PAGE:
Furious farmers opposed to Berlin’s plans to cut tax breaks for agriculture used tractors to block roads across Germany on Monday, kicking off a series of crippling strikes that are set to plunge the country deeper into a winter of discontent.
In Berlin, dozens of tractors and trucks stationed in the city centre blasted their horns to signal their anger at the start of a planned week of action.
Workers in sectors across Germany, from metallurgy and transport to education, have turned to industrial action in recent weeks.
Wage negotiations have taken a bitter turn as Europe’s biggest economy struggles with weak growth and households contend with sharply increased prices.
Rail workers will be next to walk out on Wednesday, launching a three-day strike as unions seek a pay rise to compensate for months of painfully high inflation.
"We are exercising our basic right to inform society and the political class that Germany needs a competitive agricultural sector," German Farmers Association (DBV) president Joachim Rukwied told Stern magazine.
"That's the only way to ensure the supply of high-quality, homegrown food."
Farmers began gathering on Sunday evening at the Brandenburg Gate landmark in the heart of the government quarter in Berlin.
The sector has been up in arms over government plans to withdraw certain tax breaks for agriculture this year.
"We simply don't get enough money for what we produce, while we work 365 days a year," said Jenny Zerbin, 34, told AFP in Berlin.
The farmers' plea have won support from the opposition conservatives - and also powerful figures within Scholz's party.
But as some people at the demonstrations have brandished far-right symbols and slogans, fears have emerged that the far right could exploit the protest movement to drive political cleavages and stoke opposition to democracy.
"Coup fantasies are going around... Nationalist symbols are shown openly," vice chancellor and Economy Minister Robert Habeck said in a video responding to Monday's protest.
He warned the rallies risked being co-opted by the far right.
Around 30 agitated farmers tried to corner Habeck on a ferry on Thursday evening, preventing the minister and other passengers from disembarking.
The incident was widely condemned by government figures for the implicit threat of violence.
DBV boss Rukwied on Monday distanced himself from the ferry protest, pinning the blame on fringe elements.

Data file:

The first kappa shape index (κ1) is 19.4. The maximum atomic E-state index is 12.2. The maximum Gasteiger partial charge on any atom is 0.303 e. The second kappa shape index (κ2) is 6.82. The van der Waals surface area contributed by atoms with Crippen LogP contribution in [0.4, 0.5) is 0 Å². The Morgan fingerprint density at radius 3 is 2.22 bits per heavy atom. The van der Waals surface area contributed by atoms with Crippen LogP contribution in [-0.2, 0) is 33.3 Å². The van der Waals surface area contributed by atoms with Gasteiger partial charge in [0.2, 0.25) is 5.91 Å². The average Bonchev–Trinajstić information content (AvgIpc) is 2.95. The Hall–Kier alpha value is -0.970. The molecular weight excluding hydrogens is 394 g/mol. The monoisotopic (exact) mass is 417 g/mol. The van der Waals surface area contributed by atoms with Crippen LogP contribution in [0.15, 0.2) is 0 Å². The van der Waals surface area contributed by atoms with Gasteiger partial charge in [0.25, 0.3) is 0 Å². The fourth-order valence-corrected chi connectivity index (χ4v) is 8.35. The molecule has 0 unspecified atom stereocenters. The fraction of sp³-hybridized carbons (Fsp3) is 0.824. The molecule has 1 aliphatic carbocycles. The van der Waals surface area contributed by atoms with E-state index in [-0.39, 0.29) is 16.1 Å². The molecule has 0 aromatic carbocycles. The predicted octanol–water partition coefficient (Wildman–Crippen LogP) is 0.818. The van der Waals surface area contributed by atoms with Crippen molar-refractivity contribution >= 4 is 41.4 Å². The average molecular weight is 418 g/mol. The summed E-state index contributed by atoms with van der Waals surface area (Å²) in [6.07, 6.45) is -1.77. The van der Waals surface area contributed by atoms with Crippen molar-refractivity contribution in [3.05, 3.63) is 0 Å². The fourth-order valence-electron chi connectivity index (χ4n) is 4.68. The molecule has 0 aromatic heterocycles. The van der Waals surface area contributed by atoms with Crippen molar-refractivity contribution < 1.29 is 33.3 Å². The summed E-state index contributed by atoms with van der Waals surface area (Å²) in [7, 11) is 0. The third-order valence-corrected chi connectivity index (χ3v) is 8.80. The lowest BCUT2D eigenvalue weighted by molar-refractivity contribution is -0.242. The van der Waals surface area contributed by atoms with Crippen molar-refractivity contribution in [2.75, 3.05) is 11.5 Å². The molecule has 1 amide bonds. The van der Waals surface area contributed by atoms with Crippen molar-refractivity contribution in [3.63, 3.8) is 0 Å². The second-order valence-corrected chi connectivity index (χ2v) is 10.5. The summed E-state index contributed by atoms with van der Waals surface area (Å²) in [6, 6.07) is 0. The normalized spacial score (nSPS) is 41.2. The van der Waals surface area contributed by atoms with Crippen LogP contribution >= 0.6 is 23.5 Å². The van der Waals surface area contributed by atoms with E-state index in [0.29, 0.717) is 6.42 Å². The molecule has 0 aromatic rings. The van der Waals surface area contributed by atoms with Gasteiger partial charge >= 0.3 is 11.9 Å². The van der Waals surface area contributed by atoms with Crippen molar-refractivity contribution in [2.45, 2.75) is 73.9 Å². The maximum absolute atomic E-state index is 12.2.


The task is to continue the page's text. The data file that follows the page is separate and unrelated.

"I see no danger at all of our association being infiltrated (by the far right)," Rukwied said.
However, the protests are being backed by the far-right Alternative for Germany and signs in support of the party were displayed at the demonstration in Berlin.
The government was "driving the whole country to ruins", the party said on X, formerly Twitter.
Farm vehicles blocked the centres of cities including Berlin, Hamburg, Cologne and Bremen, with up to 2,000 tractors registered for each protest.
Outside cities, demonstrators targeted motorway access ramps, snarling traffic in a coordinated nationwide show of discontent.
Authorities in the rural northern state of Mecklenburg-Western Pomerania said all its autobahn ramps were impeded.
The protest also caused disruptions at Germany's borders with France, Poland and the Czech Republic, causing traffic to back up at crossing points, according to local media and German police.
Thousands of protestors had already descended on Berlin to protest against the planned subsidy cuts in December, blocking roads and dumping manure on the street.
The rallies prompted the government to partially walk back the reductions on Thursday.
A discount on vehicle tax for agriculture would remain in place, while a diesel subsidy would be phased out over several years instead of being abolished immediately, the government said.
The agriculture sector, however, said the move did not go far enough and urged Berlin to completely reverse the plans, which were announced after a shock court ruling forced the government to find savings in the budget for 2024.
"We simply can't continue to do business like this. Agriculture is going to the wall," said Sebastian Schuman, 34, who works in the sector.